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Posts Tagged ‘gratitude’

It is wrong to mention religion in public? I’m just skimming through a careers advice book called ‘What Color is your Parachute: A Practical Manual for Job-Hunters and Career-Changers’ by Richard Nelson Bolles. (I’m not in a crisis; I just bought it for a friend. Really!) It’s a secular book, aimed at the secular market, recommended to me by a management consultant. It’s obviously one of the leaders in its field (9 million copies sold by the time of my 2008 edition). And here is the final paragraph of the author’s preface:

In closing, I must not fail to mention my profound thanks to The Great Lord God, Father of our Lord Jesus Christ, Who all my life has been as real to me as breathing, and Who has been my Rock through every trial, tragedy, and misfortune in my life, including the assassination of my only brother, Don Bolles. I thank God for giving me strength, and carrying me through — everything. I am grateful beyond measure for such a life, and such a mission as ‘He’ has given me: to help people find meaning for their lives. He is the source of whatever grace, wisdom, or compassion I have ever found, or shared with others.

This really took me aback. And it’s my own reactions that I find interesting. I thought, quite spontaneously: This is a bit over the top! Why is he telling me about his faith? Is this really the place for a sermon? Isn’t this going to put people off? Isn’t this a little bit inappropriate?

And then I thought: But why not? Where do I get this idea that ordinary people can’t talk about their everyday faith in the normal circumstances of daily life? Is it because I’m English and my culture has persuaded me to censor my conversation and avoid the topics of religion and politics? Or is it because I have been fooled into thinking that religion is purely a ‘private’ affair and must therefore remain hidden from the gaze of normal society — like an embarrassing secret we share only with intimate friends or our doctor.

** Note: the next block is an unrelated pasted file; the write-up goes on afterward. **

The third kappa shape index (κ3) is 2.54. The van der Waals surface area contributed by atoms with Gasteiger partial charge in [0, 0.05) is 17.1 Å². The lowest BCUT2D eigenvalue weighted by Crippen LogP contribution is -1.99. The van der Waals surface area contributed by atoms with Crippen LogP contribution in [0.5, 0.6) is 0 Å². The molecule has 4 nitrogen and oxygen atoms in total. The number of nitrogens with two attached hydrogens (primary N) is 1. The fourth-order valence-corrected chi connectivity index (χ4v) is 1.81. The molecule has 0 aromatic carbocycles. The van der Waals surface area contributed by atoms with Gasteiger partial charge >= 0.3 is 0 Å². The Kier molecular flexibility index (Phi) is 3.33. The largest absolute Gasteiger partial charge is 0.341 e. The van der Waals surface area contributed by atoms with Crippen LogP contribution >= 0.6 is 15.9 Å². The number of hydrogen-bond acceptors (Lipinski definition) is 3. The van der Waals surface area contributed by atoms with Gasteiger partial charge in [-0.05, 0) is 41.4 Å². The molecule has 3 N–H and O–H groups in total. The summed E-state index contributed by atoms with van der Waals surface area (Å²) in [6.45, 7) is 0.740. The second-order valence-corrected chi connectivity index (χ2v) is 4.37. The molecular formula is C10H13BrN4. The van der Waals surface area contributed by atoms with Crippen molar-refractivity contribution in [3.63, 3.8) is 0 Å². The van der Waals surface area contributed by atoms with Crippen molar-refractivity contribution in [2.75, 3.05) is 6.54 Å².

Thank You God! by Daniel Y. Go.

Richard Bolles could have thanked anyone else (or anything else) and I wouldn’t have batted an eyelid. In a standard author’s preface you can honour your parents, your publisher, your agent, your neighbours, your cat, your therapist, your muse, your guru. You can acknowledge the inspiration brought to you by a shower of leaves on an autumn day, or by the inaudible voices of your ancestors. But if you thank God in such a public manner, it makes someone like me feel just slightly uncomfortable. As I said, it’s my own reactions that I am questioning…

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I was at a funeral last Thursday of a friend and fellow priest who died tragically in a car crash, Fr Edward Houghton. May he rest in peace; and may his family and all those who mourn him receive comfort and consolation.

So many thoughts remain, most of them too personal for a blog, but one stands out in reflecting on death and how we view it today. In the sermon, Fr Peter Houghton (Fr Ed’s brother) used a simple but powerful phrase: If we are afraid of death then we will be afraid of life. If we cling to life and its joys too powerfully, if we see death only as a threat, then life – paradoxically – will be harder to live. We will be crippled by anxiety and overprotective of all the good things that come to us. But if we are able to acknowledge the horizon of death, and to accept it as a possibility at each moment of our lives, then this will give us a kind of freedom and serenity: to live for the moment – not recklessly, but with gratitude and humility; to take risks – when there are good reasons; to realise that we are not ultimately in control of everything – and that we can learn to trust in something or someone greater; to hope in the possibility of life beyond the grave – not as an escape or a refuge but as a fulfilment of all that we are living through now.

Perhaps the opposite is also true: If we avoid thinking about death then it will be hard to find any peace in this life. If we immerse ourselves so completely in the reality of this present life, it could just be a way of masking an underlying anxiety about where it is heading, and an unresolved fear of losing it, a kind of hidden dread.

It is not easy to face death, but it is much harder (both psychologically and spiritually) spending a lifetime trying to avoid it. How we find the courage to face death, and then to accept it with some kind of serenity, and even to hope that there will be a way beyond death into another kind of life – that is another question…

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